I’ve made great progress this week on my lace panel – it’s interesting how some weeks you put in loads of work but have little to show for it whereas in others you seem to steam ahead! This week I’ve been applying the new digitally printed photographs onto the net base. I’ve never used digitally printed images before and I naively assumed that as the images I’d supplied were perfect rectangles the printed versions would be too. I hadn’t accounted for the fact that obviously the material must move slightly in the printing process so I’ve had to tweak some of them a bit. Luckily I had already decided to add a small strip of lace to the top and base of each image to neaten it, and to run a scalloped lace right along the edge of each net panel to mirror the scalloped edge of the original. These edges of lace have allowed me to straighten up the photographic prints by hiding some areas so they are now roughly rectangular again. However, despite the technical problems, machine stitching the lace to the images and net has been very quick and I’m pleased with the results, so I feel I can have a break over Christmas!
Thursday 14 December 2017
I was interested to see the exhibition of work by the finalists of the Woman’s Hour Craft prize at the V&A Museum last week. The well-deserved winner was Phoebe Cummings with her beautiful unfired clay fountain which is designed to dissolve as the show progresses; the image shows a detail from it. However, looking at the exhibition got me thinking again about the difference between craft and art. I’ve been trying, unsuccessfully, to define both terms.
Various crafts are represented in the exhibition for sure, Laura Ellen Bacon’s woven structures and Celia Pym’s darning for example, but Laura admits to never having woven a basket and you wouldn’t ask Celia to invisible darn anything. As far as I’m concerned both are artists who use their craft skills to produce work that reflects movement and narrative, respectively. Of the ceramicists in the show, Alison Britton makes containers that are functional but speak of containment, Neil Brownsword highlights the loss of industrial ceramic skills by making and discarding clay flowers, and Phoebe Cummings deals with the ephemeral. Andrea Walsh initially studied fine art and developed the idea of a vessel into her glass boxes, which are sculptural and jewel like. Emma Woffenden also combines sculpture and glass to create strangely distorted figures while Laura Youngson Coll makes intricate biological sculptures (see the picture above). Of the jewellers in the exhibition, Lin Cheung acknowledges her ideas-based approach while Romilly Saumarez Smith gives antique finds a new life and narrative by turning them into jewellery. The other two exhibitors, Caren Hartley who makes bespoke bicycles, and Peter Marigold who initially studied sculpture but now makes what can loosely be described as furniture, seem to be more traditional craftspeople rather than fine artists.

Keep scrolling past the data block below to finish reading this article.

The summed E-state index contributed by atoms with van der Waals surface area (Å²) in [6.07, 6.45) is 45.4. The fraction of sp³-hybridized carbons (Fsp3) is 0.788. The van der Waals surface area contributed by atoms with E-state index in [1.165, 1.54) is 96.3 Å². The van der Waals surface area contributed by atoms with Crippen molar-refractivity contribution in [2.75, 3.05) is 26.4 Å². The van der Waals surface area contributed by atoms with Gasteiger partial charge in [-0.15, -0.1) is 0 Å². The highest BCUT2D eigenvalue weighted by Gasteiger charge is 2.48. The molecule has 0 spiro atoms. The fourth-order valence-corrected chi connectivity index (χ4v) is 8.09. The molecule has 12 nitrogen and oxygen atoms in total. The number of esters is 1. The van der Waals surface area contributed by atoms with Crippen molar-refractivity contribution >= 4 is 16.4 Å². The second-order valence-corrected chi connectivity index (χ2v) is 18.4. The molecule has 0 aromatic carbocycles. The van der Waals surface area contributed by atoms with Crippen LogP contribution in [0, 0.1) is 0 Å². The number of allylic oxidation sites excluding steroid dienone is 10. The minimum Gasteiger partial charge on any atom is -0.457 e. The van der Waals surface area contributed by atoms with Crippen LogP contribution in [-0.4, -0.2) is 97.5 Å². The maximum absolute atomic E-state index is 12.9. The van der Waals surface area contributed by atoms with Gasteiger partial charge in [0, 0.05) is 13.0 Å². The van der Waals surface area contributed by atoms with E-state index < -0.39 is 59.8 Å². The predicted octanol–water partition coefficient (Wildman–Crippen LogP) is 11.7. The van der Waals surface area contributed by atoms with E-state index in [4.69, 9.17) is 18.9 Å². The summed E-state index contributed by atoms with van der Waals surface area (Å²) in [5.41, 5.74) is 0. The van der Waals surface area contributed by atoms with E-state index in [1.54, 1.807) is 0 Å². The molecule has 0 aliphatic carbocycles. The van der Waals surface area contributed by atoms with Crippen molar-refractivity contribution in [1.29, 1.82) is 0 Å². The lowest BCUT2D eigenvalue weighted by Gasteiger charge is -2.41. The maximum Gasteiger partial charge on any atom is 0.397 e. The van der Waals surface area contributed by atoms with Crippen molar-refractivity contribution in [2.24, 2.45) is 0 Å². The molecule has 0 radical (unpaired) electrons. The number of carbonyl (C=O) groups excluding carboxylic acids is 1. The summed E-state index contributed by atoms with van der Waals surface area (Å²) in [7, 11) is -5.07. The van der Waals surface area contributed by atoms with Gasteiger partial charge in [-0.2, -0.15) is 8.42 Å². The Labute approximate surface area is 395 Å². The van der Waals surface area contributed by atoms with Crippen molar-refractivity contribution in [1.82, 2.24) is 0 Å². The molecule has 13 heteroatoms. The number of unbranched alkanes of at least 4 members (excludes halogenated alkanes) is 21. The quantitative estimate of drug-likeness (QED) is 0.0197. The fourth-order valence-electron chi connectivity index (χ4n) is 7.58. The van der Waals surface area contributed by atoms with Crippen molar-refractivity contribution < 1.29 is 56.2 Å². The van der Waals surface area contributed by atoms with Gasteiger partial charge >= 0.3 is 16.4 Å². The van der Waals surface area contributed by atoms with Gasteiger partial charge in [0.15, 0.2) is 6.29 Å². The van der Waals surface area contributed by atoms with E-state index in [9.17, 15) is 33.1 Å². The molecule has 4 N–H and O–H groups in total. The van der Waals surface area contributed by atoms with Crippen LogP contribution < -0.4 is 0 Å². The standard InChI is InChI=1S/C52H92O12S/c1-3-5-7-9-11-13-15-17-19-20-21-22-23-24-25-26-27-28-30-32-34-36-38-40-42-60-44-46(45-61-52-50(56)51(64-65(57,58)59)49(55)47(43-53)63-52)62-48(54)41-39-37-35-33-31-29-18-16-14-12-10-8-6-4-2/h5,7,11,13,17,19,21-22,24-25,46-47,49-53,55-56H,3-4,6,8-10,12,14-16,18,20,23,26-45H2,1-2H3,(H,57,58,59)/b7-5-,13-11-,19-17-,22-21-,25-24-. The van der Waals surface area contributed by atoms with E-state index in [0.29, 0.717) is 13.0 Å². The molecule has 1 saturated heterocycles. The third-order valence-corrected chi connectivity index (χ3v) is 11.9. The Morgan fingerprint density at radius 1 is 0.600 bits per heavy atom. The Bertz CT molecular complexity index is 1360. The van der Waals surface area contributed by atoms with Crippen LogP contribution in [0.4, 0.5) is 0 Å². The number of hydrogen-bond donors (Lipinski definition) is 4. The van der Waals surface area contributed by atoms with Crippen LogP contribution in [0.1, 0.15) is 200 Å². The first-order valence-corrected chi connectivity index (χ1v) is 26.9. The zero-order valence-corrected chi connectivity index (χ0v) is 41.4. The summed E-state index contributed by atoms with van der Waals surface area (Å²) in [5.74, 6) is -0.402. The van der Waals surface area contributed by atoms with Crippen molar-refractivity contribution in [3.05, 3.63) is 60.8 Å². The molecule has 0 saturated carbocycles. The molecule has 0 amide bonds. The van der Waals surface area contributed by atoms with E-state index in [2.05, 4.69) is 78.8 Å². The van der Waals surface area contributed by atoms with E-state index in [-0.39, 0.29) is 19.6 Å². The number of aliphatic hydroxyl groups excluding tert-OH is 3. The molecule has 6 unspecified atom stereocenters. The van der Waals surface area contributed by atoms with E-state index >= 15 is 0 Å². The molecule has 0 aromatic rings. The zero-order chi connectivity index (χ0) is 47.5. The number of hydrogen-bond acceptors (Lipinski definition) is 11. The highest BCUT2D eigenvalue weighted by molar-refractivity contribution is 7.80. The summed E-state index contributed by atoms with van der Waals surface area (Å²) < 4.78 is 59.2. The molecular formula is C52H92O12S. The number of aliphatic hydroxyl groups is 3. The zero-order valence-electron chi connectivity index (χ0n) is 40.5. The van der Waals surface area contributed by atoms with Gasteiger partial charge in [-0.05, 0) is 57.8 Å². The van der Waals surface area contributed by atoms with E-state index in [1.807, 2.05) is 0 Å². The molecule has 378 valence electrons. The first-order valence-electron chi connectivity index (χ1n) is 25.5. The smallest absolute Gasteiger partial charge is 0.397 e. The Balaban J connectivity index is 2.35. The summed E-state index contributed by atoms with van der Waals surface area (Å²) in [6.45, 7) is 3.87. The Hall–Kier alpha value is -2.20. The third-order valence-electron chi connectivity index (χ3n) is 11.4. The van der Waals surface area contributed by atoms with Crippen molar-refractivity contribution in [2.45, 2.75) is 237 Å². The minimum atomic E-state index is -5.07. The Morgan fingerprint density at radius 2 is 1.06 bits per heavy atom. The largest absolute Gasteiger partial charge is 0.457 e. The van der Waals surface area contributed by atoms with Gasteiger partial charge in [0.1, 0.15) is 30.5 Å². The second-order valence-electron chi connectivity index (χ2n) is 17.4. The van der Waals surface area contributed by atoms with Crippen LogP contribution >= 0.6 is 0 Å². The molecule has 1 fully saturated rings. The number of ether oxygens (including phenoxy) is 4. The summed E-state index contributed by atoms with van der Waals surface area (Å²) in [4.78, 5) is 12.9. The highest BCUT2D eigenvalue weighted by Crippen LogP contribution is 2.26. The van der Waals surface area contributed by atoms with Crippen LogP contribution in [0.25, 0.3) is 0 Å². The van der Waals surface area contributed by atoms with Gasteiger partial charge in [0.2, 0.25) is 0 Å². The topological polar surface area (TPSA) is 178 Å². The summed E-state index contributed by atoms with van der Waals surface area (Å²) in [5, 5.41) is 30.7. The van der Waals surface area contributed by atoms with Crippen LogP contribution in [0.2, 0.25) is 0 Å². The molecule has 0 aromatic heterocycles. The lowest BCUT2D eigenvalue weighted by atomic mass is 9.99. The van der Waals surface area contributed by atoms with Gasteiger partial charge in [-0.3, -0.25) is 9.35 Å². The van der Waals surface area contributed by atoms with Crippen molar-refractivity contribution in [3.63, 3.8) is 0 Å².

It seems to me that most of these pieces combine craft and fine art. Does this signify the elision of the line between craftspeople and fine artists? Are most craftspeople now using their skills to produce work with conceptual ideas behind it? I doubt they are, as a visit to any gallery would show. Should we welcome this merging of art and craft? Do these definitions and categories matter anyway? Should we just enjoy the work whether it is art, craft or a combination? Food for thought!
Wednesday 6 December 2017
I’ve been doing some Carrickmacross lace on my Battle of Britain lace panel which has made me appreciate the skill of the person who made this lovely piece from the UCA Textile archive. Having worked some of this lace I realise that cutting round the fabric shapes once they’ve been sewn down, without cutting the net underneath, is one of the most difficult parts of the technique. However, you soon get used to the feel of the fabric being cut. I found that if I used my nail to stretch the fabric above the net it was easier to cut and ‘gave’ as I cut it away, which made it easier to distinguish fabric and net. I also realised that the placement of the grain of the fabric was important too as some of the shapes are very small and tend to come away from the sewn edge if they aren’t placed and cut on the grain. The fabric I’ve used also seems to be more open than in traditional examples, which gives it a very lace-like appearance, but makes it less stable when its cut. I’m very impressed that in this beautiful example from the archive the fabric is cut very closely to the sewn edge and has worn so well without unravelling.